The circled note on “tourterelle”, right before the scales up and down, serve the voice in the same way stretching serves a runner. It’s understandable that the singer’s attention is on the moving notes; yet without a supported, easy, malleable starting note on “-rel-”, it’s hard to get moving at all. Pay attention to the vowel you choose for this C-natural, and use the vibrato to avoid “falling” down from the D-natural just before it. This phrase is all about being up, so give yourself a fair chance with an energized start.
This excerpt is from Lucia di Lammermoor’s first aria, “Regnava nel silenzio”. The first two phrases have that tragic, minor sixth leap up from A to F-natural; in both cases, it’s a common trap to neglect the first E-natural that follows (circled). It has to do with the text (“la” isn’t important per se), and the 6⁄8 meter (weak beats like this first E-natural can get lost in the meter’s natural lilt). Imagine these two repeated E’s as one longer note, rather than two short. Pay attention to what your vibrato is doing on the word “la”; it will help you sing through the consonants in “fronte”, and stay beautifully in tune. This descending semitone is another tiny one.
This next excerpt below is a complicated little decoration that Donizetti writes, and it’s common performance practice to stretch this first bar a little bit so the singer (and listeners) can enjoy it. The huge interval from the low F up to the high A takes some care, but so does the innocent-looking G-natural that follows. It’s actually the note with the most tension in it, because it’s a dissonant appoggiatura. The free vibrato you achieve on the high A should continue through to the end of “esanime”; that G-natural at the end of “mano” is a litmus test for this. In the practice room, try pausing on the G-natural, and see where it lays in your voice. There should be room for it to vibrate, if you’re singing a true legato line downwards.
Renato’s “Eri tu che macchiavi” from Un ballo in maschera is a lesson in baritone bel canto. In this first excerpt, the circled B-flat on “perdute” is a tiny passing note, but it’s vital for this phrase to make sense. The chromatic descent from the C-natural can sound like bad intonation without taking care on each note, and the short notes like the B-flat on “per-” are more important than the long.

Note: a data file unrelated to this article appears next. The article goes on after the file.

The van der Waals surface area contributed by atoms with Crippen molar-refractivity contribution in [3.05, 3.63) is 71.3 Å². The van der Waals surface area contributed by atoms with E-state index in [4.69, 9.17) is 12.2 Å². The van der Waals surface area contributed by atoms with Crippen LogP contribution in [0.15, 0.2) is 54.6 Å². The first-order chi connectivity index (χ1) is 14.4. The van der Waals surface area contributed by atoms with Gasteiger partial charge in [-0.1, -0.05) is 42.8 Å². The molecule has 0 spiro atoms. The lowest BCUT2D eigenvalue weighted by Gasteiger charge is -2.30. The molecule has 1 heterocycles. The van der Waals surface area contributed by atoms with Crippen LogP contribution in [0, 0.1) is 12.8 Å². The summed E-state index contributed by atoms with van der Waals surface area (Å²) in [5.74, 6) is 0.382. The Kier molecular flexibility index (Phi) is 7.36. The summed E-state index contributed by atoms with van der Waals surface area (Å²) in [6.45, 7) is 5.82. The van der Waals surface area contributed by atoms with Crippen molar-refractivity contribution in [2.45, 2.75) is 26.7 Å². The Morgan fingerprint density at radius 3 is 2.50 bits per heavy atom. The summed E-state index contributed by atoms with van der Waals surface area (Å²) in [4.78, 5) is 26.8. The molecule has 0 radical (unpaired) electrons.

This small cadenza is a complicated bar, and like the Gounod exceprt above, it’s easy to focus on individual difficulties. Once you’re happy with the high F on “o”, carry that spin, height, and vibrato down to the D on “spe-”. Sections like this are like a ladder, and dismissing quick passing notes can be like removing rungs from said ladder. Maintaining vibrato (even potential vibrato) on the circled D will keep you in shape for the rest of the measure, specifically the second D with the fermata. Instead of falling out of your extreme register, you’ll make a calculated descent with the option of ascending again.
Finally, here’s an exaggerated version of the same concept. The high G is a big deal, no doubt about it. To use another analogy, phrases like this one are like a tall tower; it’s impressive on its own, but the tower needs support on all sides. Spend time figuring out how you’ll sing the whole word “brillava”; the E-natural should be free and flexible, getting your voice moving for the leap up to the G. The subsequent F-natural should have room to vibrate, too; if it’s difficult, try adding a portamento (at least in the practice room) and see if there’s a moment where the voice closes down. Again, the high G is the point of this whole moment; it can be easier to sing with some help before and after it.
Singers, we want your input! What does vibrato do for you, and when does it matter most? Let us know in the comments below.